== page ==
Creating an Effective Facebook Page: Part Five – Measuring Success

The Facebook page is up and running. You’re posting on a regular basis. You’ve got photos and other things up on the page. People are leaving comments when you post. Now what? How do you know if the page is really working? That’s the wall that so many businesses run into once they start a social media effort. How do you determine whether or not a Facebook page, or Twitter account, or Google+ page is having any effect? For many companies, the problem lies within the fact that they are using a new medium, but still thinking in an old-school way. Facebook and other social media do not fit neatly into old-school ways of thinking.

The statistic that most business people look at is sales. They created a Facebook page. They talk about their products. They post all kinds of things on the site about how great the products are. So, why aren’t the phones ringing off the hook and why hasn’t their business taken off and gone through the roof? The important thing to remember here is that Facebook and sales do not necessarily mesh in that way. Facebook is not meant to be, nor was it ever really created to be, a sales tool.

If sales are not the ultimate measurement, then what is? How can you determine whether or not your Facebook page doing its job?

1. Number of “likes.” This is probably the most obvious one. How many people have “liked” your Facebook page? Before there was the ever-present “like” button pages were known as “Fan Pages” and you had a number of fans. Regardless if you still call them fans or talk about the number of likes, this is a number that can indicate how well your page is doing.

2. Comments and responses. If you post something to your page every day and, every day, someone leaves a comment or “likes” the thing you posted, then you know you’re doing something right. The Facebook page was meant to be interactive. Make sure you are paying attention to the people who are leaving comments, as well. Are you thanking them publicly? Are you answering their questions? Interact with these people or they can leave just as easily as they arrived.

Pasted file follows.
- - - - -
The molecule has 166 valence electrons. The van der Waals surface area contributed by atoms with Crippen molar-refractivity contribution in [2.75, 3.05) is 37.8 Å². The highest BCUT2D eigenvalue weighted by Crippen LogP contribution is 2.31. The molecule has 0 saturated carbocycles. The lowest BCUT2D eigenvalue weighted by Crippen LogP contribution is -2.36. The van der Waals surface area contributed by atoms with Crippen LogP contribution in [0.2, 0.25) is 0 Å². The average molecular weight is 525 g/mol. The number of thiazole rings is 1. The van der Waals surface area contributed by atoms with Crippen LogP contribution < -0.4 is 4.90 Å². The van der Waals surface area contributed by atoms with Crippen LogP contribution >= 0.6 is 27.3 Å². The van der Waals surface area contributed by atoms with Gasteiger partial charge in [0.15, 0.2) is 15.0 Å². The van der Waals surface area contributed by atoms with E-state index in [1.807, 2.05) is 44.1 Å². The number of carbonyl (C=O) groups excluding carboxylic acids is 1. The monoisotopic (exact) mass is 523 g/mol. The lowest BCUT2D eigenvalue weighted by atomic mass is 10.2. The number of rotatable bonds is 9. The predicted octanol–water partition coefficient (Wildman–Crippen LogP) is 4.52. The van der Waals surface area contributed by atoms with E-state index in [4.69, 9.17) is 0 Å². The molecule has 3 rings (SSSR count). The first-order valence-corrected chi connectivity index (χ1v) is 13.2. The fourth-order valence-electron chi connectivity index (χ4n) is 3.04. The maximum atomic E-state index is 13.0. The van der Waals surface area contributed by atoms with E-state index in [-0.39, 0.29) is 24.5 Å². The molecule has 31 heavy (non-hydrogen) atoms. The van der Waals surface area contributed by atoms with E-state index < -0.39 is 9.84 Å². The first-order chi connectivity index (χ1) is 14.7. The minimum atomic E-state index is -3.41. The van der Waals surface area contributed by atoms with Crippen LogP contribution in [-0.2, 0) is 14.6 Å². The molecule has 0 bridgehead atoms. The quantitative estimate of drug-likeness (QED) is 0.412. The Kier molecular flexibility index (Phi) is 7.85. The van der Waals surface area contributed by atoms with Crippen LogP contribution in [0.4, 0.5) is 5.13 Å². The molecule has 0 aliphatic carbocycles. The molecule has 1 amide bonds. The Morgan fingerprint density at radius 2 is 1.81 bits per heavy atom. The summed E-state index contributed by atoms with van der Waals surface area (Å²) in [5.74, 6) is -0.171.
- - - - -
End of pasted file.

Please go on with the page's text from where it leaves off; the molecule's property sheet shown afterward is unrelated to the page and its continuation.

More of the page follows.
3. Facebook Insights. Still the type of person who prefers hard numbers and graphs? Fortunately, there is something called Facebook Insights that you can use that will provide you with just those sorts of things. Check out http://facebook.com/insights and, if you happen to be a page administrator, you’ll see how that page has been doing. You might be surprised. See how many times the page gets posted on someone else’s news feed? What did you post on that particular day when the number was particularly high? This can give you deeper insight into your Facebook page than you probably ever thought you’d need or want.

4. Social Mention and more. You can use online tools like Social Mention and Klout (for Twitter) to try and gauge your effectiveness. Most of these tools are free. There are also paid services that go even deeper to monitor your effectiveness online. Use these carefully and make absolutely sure that the data you are collecting is correct. Sometimes you may think you are doing great and then realize your search terms on a site like Social Mention were completely wrong and way off.

5. People actually mentioning it to you. Of course, there might be people who actually tell you that they found your company via Facebook or whatever social media outlets you have decided to use. It is still debatable if it is considered bad manners or tacky to start asking people who call in where they found you, but some companies do that sort of thing. Remember, put your Facebook page address within your email signature, company website home page and anywhere else you feel it’s appropriate. That way you may get responses through the website or via email letting you know that they liked or visited your Facebook page.

6. Sales increases. As mentioned above, sales increases should NOT be the deciding factor when it comes to whether or not your social media plan is working. However, if you have zero sales before you start, and start breaking sales records after creating a Facebook page or social media effort, you might be able to draw a connection. There is no guarantee and without conducting surveys of each sales contact or questioning each caller, it may be very hard to say that it was the social media efforts that improved sales or just you becoming more focused, determined or finding the right people to sell to.

The frustrating truth is that there is no one sure-fire way to know how well your social media efforts are working. The world is still trying to figure out how useful social media is. At the same time, any company that has decided social media is not for them is missing out and the train is passing them by. Any company that goes into social media half-heartedly and without a strategy could be leaping in front of the train, and could get run over.

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